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When Capistrano Business owner Larry Robinson heard that his friend Lt. Ira Goode, a former firefighter, was creating memorial flags to honor heroes, he felt compelled to do something similar locally.
On Friday, June 12, Robinson, alongside Goode, presented a United States flag with a single thin red line to Station 29 in Capistrano Beach. The station is located conveniently near the Fish Tank, Robinson’s recent venture to convert a warehouse into a space for art and music.
The Fish Tank held a soft launch on Saturday, Oct. 19 as a way to introduce itself to Dana Point. Robinson says it’s been a five-year process, but it’s all come together, thanks to the collaboration of local artists and artisans.
“The way we were able to pull this off really speaks to the mission and purpose of the Fish Tank,” Robinson said. “Everyone used their own respective skills to collaborate, and that’s really what I would like to see for the Fish Tank—people coming together and having a discussion to get things done.”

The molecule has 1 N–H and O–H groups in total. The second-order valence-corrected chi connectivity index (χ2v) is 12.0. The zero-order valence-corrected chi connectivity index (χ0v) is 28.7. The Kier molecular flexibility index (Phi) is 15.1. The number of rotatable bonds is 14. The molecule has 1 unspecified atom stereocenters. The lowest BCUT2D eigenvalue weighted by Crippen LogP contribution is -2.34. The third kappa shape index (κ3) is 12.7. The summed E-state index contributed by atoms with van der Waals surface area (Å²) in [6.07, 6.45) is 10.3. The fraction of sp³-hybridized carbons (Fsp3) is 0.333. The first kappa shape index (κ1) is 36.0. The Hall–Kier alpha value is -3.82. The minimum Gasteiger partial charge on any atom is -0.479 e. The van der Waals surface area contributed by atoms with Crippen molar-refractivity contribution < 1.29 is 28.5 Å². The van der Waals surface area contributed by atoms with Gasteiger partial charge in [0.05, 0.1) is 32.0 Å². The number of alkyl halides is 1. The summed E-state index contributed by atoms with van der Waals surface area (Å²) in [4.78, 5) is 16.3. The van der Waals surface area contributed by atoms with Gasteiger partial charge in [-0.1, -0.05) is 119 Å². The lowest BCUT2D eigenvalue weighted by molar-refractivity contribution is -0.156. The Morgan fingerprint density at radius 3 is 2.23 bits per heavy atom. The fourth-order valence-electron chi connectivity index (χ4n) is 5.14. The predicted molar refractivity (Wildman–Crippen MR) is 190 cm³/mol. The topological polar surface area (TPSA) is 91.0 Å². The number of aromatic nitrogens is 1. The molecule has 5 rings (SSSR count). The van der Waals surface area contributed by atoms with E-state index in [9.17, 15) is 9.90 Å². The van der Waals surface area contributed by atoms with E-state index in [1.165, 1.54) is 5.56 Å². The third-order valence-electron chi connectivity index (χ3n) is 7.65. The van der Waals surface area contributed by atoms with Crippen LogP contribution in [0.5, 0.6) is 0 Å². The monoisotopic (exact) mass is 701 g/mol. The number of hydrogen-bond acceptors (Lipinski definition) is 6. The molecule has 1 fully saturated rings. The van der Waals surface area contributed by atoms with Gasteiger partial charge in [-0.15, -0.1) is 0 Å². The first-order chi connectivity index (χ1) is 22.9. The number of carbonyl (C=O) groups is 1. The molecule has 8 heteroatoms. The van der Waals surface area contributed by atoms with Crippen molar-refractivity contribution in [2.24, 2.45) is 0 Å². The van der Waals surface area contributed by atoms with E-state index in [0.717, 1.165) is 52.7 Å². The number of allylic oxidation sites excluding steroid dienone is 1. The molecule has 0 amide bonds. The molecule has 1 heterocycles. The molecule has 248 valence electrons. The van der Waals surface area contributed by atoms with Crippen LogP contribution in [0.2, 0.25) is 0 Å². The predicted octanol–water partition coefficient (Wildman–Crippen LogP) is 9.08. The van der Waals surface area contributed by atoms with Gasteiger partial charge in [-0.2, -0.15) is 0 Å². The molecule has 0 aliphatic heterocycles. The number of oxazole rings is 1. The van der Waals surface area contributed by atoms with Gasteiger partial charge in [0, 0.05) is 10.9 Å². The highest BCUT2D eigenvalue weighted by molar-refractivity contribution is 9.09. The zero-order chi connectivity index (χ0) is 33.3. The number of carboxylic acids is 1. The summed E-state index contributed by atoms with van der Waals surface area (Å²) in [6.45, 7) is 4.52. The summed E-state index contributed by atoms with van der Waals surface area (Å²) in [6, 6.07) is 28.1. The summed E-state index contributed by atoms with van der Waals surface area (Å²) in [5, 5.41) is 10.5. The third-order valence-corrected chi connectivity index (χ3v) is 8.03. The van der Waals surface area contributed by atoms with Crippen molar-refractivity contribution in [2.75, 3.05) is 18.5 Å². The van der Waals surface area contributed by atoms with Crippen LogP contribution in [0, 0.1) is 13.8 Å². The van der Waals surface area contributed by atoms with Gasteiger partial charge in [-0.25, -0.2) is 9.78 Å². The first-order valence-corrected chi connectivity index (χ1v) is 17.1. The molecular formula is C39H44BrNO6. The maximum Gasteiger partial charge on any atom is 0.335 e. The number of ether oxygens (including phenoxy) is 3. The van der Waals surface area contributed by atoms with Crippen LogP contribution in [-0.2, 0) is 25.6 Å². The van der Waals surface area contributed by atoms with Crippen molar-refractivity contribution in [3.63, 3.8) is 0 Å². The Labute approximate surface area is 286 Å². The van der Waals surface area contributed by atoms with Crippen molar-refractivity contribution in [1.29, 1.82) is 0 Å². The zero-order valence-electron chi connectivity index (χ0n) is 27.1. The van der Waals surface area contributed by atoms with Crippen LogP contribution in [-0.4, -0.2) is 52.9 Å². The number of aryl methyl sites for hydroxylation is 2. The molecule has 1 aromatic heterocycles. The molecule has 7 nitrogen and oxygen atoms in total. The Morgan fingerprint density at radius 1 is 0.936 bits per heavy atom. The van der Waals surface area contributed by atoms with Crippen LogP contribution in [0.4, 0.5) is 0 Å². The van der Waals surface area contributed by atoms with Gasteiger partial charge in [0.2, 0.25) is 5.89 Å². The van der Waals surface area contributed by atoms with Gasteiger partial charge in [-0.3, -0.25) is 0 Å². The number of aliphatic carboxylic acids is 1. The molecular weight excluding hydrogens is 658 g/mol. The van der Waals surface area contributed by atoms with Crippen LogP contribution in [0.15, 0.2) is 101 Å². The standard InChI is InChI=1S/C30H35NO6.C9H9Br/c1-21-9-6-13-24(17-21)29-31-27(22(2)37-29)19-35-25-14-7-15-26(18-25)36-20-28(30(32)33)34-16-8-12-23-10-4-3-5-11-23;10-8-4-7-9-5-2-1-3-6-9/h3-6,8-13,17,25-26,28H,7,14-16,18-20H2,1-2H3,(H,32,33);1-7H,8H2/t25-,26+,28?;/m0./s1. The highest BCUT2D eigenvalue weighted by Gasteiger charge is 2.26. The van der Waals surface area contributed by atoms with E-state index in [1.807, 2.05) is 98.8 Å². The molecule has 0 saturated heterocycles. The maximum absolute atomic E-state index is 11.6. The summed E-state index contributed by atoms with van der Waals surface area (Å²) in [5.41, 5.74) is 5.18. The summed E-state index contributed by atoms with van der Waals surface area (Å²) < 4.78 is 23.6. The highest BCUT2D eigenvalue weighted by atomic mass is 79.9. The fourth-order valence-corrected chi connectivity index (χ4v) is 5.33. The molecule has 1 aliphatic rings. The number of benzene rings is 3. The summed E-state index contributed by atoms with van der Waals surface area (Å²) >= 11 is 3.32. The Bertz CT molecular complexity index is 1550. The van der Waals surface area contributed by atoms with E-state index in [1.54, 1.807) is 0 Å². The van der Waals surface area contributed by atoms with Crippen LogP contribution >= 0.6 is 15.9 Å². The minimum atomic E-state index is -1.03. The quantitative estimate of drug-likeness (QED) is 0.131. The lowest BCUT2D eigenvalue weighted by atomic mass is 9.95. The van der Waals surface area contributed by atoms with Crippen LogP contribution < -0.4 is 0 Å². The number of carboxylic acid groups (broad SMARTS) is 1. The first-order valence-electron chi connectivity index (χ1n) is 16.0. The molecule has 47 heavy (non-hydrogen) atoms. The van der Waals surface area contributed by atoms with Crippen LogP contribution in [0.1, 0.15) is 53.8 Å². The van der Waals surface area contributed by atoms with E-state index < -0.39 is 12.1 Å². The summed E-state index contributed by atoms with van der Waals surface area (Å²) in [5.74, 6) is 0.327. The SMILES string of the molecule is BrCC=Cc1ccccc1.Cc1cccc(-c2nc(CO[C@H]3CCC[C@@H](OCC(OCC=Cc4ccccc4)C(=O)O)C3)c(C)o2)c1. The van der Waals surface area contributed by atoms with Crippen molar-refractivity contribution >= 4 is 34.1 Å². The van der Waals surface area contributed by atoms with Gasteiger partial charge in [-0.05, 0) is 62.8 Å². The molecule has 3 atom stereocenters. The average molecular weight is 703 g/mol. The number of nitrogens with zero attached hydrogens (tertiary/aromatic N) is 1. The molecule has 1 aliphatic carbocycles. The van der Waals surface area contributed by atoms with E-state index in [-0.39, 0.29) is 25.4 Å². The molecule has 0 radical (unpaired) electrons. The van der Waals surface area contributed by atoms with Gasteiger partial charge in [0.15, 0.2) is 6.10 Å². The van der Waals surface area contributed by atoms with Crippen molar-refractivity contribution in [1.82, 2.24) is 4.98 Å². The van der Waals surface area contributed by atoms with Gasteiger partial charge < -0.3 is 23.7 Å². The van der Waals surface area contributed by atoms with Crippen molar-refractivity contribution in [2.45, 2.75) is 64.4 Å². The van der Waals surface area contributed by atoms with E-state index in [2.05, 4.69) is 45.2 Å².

Robinson, of Fallbrook, has been a contractor in the Capistrano Beach area for 32 years. He’s a member of the Doheny Village Merchants’ Association and attended the Doheny Village Working Group meetings to configure ways to update city code for Capistrano Beach.
Now Robinson and Goode aim to further the mission of creating a sense of community.
Capt. Greg Bradshaw, engineer Mike Varker, firefighter Eddie Nevin and firefighter and medic Kevin Granquist accepted the donation on behalf of the station.
The donation was Goode’s fourth handmade commemorative flag. One hangs proudly in a fire station in Gilbert, AZ, where Goode now resides. Like the others flags, the gift is a 30-pound flag measured at 5 by 3 feet and is constructed entirely of hand scorched pine. The laser-cut stars were created out of medium-density fibreboard (MDF) material by a friend of Robinson’s, Alex Evans, of Fallbrook.
The flag will be hung inside the fire station for the crew to enjoy.